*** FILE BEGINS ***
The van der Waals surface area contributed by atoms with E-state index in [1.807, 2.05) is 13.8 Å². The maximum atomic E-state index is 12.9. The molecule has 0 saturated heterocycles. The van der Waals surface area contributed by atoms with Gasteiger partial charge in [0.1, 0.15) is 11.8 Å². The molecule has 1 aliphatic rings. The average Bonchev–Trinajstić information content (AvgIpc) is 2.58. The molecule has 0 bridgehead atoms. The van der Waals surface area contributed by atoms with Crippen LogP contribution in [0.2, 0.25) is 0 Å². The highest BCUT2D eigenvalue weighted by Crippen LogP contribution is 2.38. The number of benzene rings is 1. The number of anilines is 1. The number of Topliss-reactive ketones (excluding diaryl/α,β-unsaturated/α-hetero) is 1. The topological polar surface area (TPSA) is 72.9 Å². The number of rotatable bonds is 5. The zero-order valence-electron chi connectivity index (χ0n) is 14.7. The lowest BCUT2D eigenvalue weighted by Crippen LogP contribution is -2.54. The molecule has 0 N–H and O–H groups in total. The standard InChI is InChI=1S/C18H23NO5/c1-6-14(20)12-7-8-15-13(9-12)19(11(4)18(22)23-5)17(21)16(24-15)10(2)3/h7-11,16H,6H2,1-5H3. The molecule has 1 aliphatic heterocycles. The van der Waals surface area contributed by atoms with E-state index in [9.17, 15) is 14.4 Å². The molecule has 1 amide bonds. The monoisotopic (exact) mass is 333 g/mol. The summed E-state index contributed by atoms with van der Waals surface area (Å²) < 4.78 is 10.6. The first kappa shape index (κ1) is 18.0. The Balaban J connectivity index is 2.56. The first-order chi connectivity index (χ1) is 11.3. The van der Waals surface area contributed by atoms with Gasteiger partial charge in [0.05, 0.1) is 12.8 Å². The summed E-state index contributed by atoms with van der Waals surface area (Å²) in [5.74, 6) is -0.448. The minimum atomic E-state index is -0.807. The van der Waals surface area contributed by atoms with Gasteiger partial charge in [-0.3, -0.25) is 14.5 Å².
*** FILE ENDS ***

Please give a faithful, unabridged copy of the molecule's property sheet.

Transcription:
The van der Waals surface area contributed by atoms with E-state index in [1.807, 2.05) is 13.8 Å². The maximum atomic E-state index is 12.9. The molecule has 0 saturated heterocycles. The van der Waals surface area contributed by atoms with Gasteiger partial charge in [0.1, 0.15) is 11.8 Å². The molecule has 1 aliphatic rings. The average Bonchev–Trinajstić information content (AvgIpc) is 2.58. The molecule has 0 bridgehead atoms. The van der Waals surface area contributed by atoms with Crippen LogP contribution in [0.2, 0.25) is 0 Å². The highest BCUT2D eigenvalue weighted by Crippen LogP contribution is 2.38. The number of benzene rings is 1. The number of anilines is 1. The number of Topliss-reactive ketones (excluding diaryl/α,β-unsaturated/α-hetero) is 1. The topological polar surface area (TPSA) is 72.9 Å². The number of rotatable bonds is 5. The zero-order valence-electron chi connectivity index (χ0n) is 14.7. The lowest BCUT2D eigenvalue weighted by Crippen LogP contribution is -2.54. The molecule has 0 N–H and O–H groups in total. The standard InChI is InChI=1S/C18H23NO5/c1-6-14(20)12-7-8-15-13(9-12)19(11(4)18(22)23-5)17(21)16(24-15)10(2)3/h7-11,16H,6H2,1-5H3. The molecule has 1 aliphatic heterocycles. The van der Waals surface area contributed by atoms with E-state index in [9.17, 15) is 14.4 Å². The molecule has 1 amide bonds. The monoisotopic (exact) mass is 333 g/mol. The summed E-state index contributed by atoms with van der Waals surface area (Å²) < 4.78 is 10.6. The first kappa shape index (κ1) is 18.0. The Balaban J connectivity index is 2.56. The first-order chi connectivity index (χ1) is 11.3. The van der Waals surface area contributed by atoms with Gasteiger partial charge in [0.05, 0.1) is 12.8 Å². The summed E-state index contributed by atoms with van der Waals surface area (Å²) in [5.74, 6) is -0.448. The minimum atomic E-state index is -0.807. The van der Waals surface area contributed by atoms with Gasteiger partial charge in [-0.3, -0.25) is 14.5 Å².